Friday, December 30, 2011

Egypt: NGO Raids, Police, and Office Equipment

I'm still cautiously optimistic about "Arab spring."

What we've seen so far is more about upsetting the apple cart, than building new and better governments. Durable autocracies in Libya, Tunisia, and Egypt, are gone. Syria's boss got dropped from the Arab League. Bahrain's king may be learning that killing his subjects isn't a good idea.

That's cautiously optimistic.

Years, Decades, Generations

There's a chance that at least some of the countries where folks ousted an autocrat will have trouble for years. Maybe decades. Some may even elect a home-grown equivalent of Iran's ayatollahs.

But I think that enough folks in places like Egypt and Libya have gotten a taste of freedom: and liked it. They've also learned how to use the Internet and other Information Age technologies and social structures: and are catching up on what's happened in the last few thousand years. Particularly since the 18th century.

In the long run, generations from now, I think there's a good chance that folks in the Middle East will develop governments that serve the citizens: not just the local gentry.

Meanwhile, it's rough going.

'Because We Can?'

Egypt's old-school autocrat, Mubarak, is out. Right now, Egypt has a military government. That, by itself, isn't bad news: not in my opinion, anyway.

Raids on Non-Governmental Organizations (NGOs): that's bad news.1

At least two of the NGOs have been observing Egypt's elections. They "...may have received illegal foreign funding and have been operating without licenses from the Foreign Ministry and local ministries...." (CNN) 'Obviously' they're foreign spies?!

Actually, it's anyone's guess why Egyptian police took stuff from these outfits.

Maybe it's just because they have the power to do so: and like to flex their muscles. Or maybe not.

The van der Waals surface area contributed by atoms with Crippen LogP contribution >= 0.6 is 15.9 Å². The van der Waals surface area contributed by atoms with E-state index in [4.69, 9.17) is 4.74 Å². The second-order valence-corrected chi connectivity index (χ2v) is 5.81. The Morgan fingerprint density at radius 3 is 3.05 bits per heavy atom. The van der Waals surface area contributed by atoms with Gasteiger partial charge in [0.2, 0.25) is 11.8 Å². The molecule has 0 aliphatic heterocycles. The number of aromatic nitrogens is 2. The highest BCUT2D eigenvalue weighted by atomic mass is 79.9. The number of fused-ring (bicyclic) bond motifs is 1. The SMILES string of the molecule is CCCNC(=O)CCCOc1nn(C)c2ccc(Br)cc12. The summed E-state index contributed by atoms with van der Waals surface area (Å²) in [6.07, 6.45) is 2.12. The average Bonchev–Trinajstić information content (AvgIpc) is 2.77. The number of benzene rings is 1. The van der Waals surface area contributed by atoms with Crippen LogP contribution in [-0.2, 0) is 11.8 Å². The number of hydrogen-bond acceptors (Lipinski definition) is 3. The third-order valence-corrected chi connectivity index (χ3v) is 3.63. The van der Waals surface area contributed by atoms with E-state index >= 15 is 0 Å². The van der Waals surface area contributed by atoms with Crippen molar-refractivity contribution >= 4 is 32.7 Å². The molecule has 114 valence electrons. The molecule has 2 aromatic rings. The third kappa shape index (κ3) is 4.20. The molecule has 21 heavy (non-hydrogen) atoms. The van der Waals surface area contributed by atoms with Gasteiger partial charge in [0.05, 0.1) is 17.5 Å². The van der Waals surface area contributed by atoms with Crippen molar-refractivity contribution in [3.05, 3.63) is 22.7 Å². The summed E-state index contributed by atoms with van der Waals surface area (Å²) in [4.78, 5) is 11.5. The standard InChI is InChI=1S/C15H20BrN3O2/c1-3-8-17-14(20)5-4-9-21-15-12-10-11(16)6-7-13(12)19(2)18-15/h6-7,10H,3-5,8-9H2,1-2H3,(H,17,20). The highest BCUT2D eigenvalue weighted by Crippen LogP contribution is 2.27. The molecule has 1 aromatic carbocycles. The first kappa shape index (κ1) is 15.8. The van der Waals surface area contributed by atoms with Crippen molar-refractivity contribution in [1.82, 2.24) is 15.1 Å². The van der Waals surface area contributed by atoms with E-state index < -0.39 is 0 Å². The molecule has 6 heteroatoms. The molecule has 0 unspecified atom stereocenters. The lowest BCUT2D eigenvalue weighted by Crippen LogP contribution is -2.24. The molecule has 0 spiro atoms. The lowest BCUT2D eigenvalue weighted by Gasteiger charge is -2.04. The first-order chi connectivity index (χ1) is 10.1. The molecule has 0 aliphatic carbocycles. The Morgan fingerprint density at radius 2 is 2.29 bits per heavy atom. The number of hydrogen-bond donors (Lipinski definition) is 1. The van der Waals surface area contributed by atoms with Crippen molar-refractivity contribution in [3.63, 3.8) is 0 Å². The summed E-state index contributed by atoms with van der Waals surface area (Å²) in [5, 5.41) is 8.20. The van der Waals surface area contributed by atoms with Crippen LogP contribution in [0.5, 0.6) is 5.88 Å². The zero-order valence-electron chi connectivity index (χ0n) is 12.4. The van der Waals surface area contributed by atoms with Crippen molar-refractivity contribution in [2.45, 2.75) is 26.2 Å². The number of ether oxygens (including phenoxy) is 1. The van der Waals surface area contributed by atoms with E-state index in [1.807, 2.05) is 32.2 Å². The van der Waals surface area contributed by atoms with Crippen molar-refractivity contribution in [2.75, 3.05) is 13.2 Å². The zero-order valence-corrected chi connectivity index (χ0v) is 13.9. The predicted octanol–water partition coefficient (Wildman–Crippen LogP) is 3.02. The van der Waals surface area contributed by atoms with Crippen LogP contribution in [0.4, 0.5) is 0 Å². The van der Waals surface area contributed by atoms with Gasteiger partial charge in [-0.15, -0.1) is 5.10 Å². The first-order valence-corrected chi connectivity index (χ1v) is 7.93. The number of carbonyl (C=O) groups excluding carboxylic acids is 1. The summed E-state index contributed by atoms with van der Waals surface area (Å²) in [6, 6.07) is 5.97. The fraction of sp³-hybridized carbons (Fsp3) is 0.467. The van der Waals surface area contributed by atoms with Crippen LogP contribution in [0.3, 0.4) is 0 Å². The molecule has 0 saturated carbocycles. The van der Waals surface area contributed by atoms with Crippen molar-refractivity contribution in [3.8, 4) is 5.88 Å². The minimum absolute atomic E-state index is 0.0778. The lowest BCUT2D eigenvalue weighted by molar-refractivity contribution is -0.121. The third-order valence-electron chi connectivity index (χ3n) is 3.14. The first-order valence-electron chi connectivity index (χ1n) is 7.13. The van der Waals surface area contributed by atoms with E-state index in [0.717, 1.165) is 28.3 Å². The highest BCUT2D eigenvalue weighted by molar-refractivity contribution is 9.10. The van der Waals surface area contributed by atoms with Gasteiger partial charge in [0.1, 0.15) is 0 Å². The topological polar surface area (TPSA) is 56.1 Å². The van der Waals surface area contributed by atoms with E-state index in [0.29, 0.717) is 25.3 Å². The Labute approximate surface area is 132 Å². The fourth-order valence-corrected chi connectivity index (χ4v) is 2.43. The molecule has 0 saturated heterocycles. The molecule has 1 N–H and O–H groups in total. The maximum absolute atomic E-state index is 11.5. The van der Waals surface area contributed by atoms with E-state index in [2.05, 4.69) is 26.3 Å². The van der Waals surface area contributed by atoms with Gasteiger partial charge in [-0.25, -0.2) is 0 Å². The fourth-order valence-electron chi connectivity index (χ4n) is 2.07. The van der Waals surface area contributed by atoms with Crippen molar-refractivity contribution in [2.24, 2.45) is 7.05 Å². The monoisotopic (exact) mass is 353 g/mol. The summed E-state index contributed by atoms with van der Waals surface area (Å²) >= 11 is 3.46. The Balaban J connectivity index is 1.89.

'Commies,' 'Hate Speech,' and Stolen Office Equipment

An op-ed in the United Kingdom2 said that it's probably because Egypt's current bosses don't like it when folks act on their own volition. He may be right about that.

I remember the 'good old days,' when 'regular Americans' had conniptions when commies and pinkos disagreed with them. More recently, defenders of 'tolerance' have labeled opposing views as "hate speech." Tomayto, tomahto.

A partial list of what got stolen confiscated may suggest another motive:
"...Police took laptops, desktops, video conferencing equipment, cell phones and other electronics, Hughes said. They also took between 15 and 20 boxes of documents...."
Here in America, that's several thousand dollars' worth of merchandise. I don't have too much trouble imaging that an enterprising, and ethically-challenged, enforcer might decide to supplement his income with a little informal taxation.

However, I think the UK op-ed author has a very plausible explanation. I think I can understand why Egypt's current bosses want to control what others say, and how they say it. But that doesn't mean I think it's a good idea.

Related posts:

1 News and views:
"NGOs puzzled by Egyptian raids"
CNN (December 30, 2011)

"A day after Egyptian police raided the offices of 10 nongovernmental organizations across the country, the groups remained in the dark about what the authorities were looking for.

" 'We asked them if there was something specific we could help them find,' Julie Hughes, Egypt country director for the National Democratic Institute (NDI), told CNN Friday. 'They refused to answer.'

"Two other U.S.-based agencies, Freedom House and the International Republican Institute (IRI), were also raided.